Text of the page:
Exercise is essential for maintaining a healthy lifestyle. However, people with congestive heart failure may feel excessively tired and short of breath when performing certain activities. In such cases, a supervised exercise program can help strengthen your heart and improve heart failure symptoms and quality of life.
Before beginning an exercise program, your doctor might prescribe medicines to help manage your congestive heart failure (CHF). An exercise stress test may also be used to assess a patient's response to exercise and for establishing a safe and effective exercise program.
Walking and biking vigorously are common types of aerobic exercise for CHF patients. If you have not been physically active, you should begin your exercise slowly. You can use interval training as your first step, in which you perform exercise for a few minutes and then rest. This allows you to enjoy the benefits of exercise without undue strain on your body. You should gradually increase the time and pace of your exercise; eventually working up to 30 to 40 minutes, 3 to 5 times a week.
Your doctor may recommend a supervised exercise program for you, but here are some suggestions for a sample exercise program:
Begin by walking or cycling on a stationary bike for 2 minutes and rest for a minute. Repeat this for 5 times until you reach 10 minutes of total exercise time.
After about 2 weeks, gradually lengthen your exercise period for 4 minutes and rest for 2 minutes, until you reach 20 minutes of total exercise time.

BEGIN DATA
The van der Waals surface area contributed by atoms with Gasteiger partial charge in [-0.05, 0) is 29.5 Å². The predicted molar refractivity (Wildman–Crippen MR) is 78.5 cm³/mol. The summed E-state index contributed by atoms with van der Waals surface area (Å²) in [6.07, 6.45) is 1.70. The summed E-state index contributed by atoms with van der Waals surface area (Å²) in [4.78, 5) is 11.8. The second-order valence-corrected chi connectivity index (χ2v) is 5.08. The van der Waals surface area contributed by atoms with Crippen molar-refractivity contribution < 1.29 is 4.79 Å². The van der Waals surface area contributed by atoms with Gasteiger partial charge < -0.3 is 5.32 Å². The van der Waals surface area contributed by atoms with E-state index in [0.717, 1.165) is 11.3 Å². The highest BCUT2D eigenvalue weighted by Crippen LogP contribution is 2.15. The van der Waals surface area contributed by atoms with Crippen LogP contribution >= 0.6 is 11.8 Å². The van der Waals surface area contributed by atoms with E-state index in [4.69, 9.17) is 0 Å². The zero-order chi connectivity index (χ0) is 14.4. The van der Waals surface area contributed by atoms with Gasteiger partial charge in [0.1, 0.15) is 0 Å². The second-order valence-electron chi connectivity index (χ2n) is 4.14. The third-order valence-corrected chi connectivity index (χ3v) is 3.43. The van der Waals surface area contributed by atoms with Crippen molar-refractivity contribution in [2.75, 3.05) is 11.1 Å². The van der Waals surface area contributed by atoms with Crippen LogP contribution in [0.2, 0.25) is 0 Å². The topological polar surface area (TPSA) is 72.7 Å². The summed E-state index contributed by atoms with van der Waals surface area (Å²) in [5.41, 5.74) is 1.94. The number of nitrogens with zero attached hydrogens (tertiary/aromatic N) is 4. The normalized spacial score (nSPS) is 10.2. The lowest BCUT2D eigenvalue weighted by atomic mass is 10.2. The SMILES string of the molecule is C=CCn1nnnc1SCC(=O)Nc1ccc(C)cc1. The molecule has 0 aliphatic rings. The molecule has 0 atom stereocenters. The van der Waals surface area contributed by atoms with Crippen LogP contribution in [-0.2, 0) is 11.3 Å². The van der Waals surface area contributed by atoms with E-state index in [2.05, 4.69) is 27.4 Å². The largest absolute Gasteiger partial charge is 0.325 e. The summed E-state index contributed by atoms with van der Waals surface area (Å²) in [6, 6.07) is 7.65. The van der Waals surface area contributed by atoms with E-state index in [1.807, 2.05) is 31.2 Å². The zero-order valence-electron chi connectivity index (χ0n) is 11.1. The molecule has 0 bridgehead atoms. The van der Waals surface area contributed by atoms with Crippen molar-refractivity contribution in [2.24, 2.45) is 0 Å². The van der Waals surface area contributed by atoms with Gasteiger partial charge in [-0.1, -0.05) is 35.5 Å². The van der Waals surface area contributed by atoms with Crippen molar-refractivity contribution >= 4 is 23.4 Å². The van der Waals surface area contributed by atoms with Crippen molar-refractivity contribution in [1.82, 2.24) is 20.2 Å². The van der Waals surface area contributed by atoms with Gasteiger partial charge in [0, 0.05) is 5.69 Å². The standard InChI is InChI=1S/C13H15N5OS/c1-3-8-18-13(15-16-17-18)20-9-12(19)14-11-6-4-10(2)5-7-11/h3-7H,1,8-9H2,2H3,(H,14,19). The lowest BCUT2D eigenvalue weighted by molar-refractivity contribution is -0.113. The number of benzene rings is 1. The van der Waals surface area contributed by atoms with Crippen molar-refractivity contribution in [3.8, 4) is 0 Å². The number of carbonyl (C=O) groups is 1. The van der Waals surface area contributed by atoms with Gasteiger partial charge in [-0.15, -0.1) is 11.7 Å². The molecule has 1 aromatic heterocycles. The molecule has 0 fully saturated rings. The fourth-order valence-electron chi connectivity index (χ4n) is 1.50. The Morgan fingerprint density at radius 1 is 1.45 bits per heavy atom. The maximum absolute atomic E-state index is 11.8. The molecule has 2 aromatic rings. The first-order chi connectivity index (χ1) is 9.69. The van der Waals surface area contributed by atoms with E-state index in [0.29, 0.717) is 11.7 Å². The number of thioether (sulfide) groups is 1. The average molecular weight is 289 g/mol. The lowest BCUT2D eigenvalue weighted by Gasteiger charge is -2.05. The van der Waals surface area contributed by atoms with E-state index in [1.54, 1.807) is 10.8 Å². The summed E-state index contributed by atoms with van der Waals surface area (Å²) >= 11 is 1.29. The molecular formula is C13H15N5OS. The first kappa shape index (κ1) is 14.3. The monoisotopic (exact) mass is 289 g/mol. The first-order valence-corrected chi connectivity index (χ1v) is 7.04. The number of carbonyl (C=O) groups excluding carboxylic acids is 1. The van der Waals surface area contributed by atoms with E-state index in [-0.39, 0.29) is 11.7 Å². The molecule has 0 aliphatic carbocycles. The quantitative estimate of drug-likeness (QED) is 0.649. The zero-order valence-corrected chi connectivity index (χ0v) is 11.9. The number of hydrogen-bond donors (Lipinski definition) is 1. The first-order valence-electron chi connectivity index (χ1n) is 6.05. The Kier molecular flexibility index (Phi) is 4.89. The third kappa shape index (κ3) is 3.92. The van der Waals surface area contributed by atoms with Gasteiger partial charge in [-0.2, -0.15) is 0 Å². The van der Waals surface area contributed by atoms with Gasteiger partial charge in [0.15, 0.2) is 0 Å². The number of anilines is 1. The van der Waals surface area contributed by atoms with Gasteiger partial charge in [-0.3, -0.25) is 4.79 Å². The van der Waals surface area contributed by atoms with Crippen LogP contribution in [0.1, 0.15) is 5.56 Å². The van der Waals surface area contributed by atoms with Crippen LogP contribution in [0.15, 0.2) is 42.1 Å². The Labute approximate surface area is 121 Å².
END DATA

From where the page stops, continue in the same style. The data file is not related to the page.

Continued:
As you become fit, extend the total time of your exercise to 30 minutes, with 5 minute exercise intervals and 2 minute rest intervals.
You can gradually increase your sessions to 40 minutes, eliminating the rest intervals.
To make exercise more interesting, change your exercise program— instead of walking, ride a stationary bicycle.
Your doctor may also suggest other exercises such as respiratory muscle exercises and resistance training exercises to improve your muscle's strength and reduce fatigue.
Exercises, if done properly can be safe and effective for patients with congestive heart failure. Always consult your physician to see how your body is responding to exercise. Generally, during the first few weeks of exercise you may have mild leg swelling and fatigue. Important safety tips to remember include:
Stop exercising and consult your doctor-if:
You notice chest pain, swollen ankles, legs and abdomen, weight gain, and a rapid heartbeat at rest.
You become dizzy or faint soon after you exercise right after taking medication. A few changes in the timing of exercise sessions often helps to relieve this problem.
Also, do not exercise immediately after meals.
A warm up including stretching and slow walking for 10 minutes will help increase the flow of blood to your muscles.
Always consult your physician before beginning an exercise program.